More problematic is John’s anguish over the death of young Jordan. Could he have saved her? Would it have been unwise to expose himself to the press and perhaps jeopardize his mission? His problem is a mirror image of his mother’s—can he allow himself to stand by and allow one person to die for the sake of millions? His passivity is as troublesome as Sarah’s deliberate plans to kill Andy. Inaction can be as devastating as action. But should he sacrifice his mission for a “lesser” good? Again, we’re allowed to wonder if it really is a “lesser” good to act within the confines of that humanity the Connors are fighting to save. What would it profit them to save the whole world at the cost of turning themselves—and possibly the world they’re saving—into the very machine-cogs they are fighting?
The answer Terminator seems to offer in this episode is that every life matters, even those that don’t seem “important” in the “larger scheme”. Cameron, in her narrow analytical way, may decree that Andy Goode must die, but Sarah Connor shows the compassion and hope that underlie her character in a powerful way. It’s a more moral solution than many more-popular shows are going with these days—Dexter, 24, Breaking Bad. How exotic and refreshing it is to see a show actually tackle questions this large and fundamental, in a non-preachy, thoughtful way.
Oh, that third storyline? The Terminator Assassin is rebuilding himself, one layer at a time. This time he enlists the aid of a researcher to regrow his skin; of course this will All End Badly for the researcher, who loses his life and his eyes. It’s interesting to see how the Assassin is getting around the fact that he could not jump forward in time with the Connors; all he has to do is wait long enough, and God knows computers are patient.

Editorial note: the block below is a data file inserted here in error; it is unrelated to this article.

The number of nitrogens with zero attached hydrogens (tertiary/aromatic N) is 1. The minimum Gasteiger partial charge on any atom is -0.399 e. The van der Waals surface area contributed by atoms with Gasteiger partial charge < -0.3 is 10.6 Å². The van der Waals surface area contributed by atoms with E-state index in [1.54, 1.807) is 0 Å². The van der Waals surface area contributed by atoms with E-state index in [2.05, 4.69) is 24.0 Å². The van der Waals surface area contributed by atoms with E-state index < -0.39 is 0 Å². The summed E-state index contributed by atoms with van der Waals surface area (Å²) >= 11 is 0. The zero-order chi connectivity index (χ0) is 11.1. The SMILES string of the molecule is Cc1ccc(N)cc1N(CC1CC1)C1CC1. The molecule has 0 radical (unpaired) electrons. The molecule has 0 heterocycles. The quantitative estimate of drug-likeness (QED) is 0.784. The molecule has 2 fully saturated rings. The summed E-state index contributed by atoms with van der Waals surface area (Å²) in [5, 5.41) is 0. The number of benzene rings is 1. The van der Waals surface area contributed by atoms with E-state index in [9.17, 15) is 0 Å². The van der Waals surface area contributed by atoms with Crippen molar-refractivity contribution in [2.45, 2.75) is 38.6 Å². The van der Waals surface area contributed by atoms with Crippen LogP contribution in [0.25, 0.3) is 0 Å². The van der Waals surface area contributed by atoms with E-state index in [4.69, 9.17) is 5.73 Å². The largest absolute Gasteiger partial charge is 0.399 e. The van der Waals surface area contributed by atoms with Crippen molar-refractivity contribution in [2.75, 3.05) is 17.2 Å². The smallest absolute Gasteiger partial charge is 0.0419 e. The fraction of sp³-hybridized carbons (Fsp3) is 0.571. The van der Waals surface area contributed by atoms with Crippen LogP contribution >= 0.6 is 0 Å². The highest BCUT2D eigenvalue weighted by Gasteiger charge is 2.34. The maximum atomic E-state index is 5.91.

Summer Glau’s Cameron the Terminator (Caminator?) is growing on me. Last week it was the Pinocchio moment, where she imitated a young woman, trying to model her body language on the human’s. This week she got introduced to the girls’ bathroom/makeup society in a high school, where she fit in like a shark at a picnic. I loved all her responses to the hysteria and bitchiness around her; what woman wouldn’t love to return to high school as a serenely indifferent, completely secure and self-confident creature, immune to public opinion and no longer at the mercy of raging hormones? This stuff will never grow old.
There were some creepy “gotcha” moments in this episode, and one that is genuinely new to me: the fact that fingerprints from the body of a dead adult male at the “resistance” safe house match those of a contemporary young boy. Of course we know that the two are one and the same—the young boy grew up, survived Judgment Day, and came back to this earlier time as a hunter. But puzzling that out will occupy our token FBI agent a while.
It remains to be seen whether the Terminator represents one trip to the well too many for the series. Will audiences really want to tune in every week to see a rehash of the plot of three previous movies? Fortunately for the franchise, tonight’s episode proved that a compelling drama can be written around the basic elements of the storyline, without all the expensive (and ultimately boring) explosions and shootouts. “The Turk” was a thinking person’s version of theTerminator mythos, an approach I’d love to see again.
Terminator is showing some signs of strain on the ratings front; Monday night’s episode garnered only 8.65 million viewers and a 3.6/ 8 among adults 18-49. That puts it in third place overall for its timeslot, and in second place in the demographic. Last week, Terminator clocked 10.07 million viewers and came in second for the timeslot, so this represents a pretty serious drop in viewers. Considering that with the writers’ strike on, there isn’t a whole lot of competition for eyeballs, this does not bode well. Critics may like it, but apparently the public has not yet warmed up to the show. I’m hoping Fox, notorious for yanking some shows during their own commercial breaks, gives the Connors a break.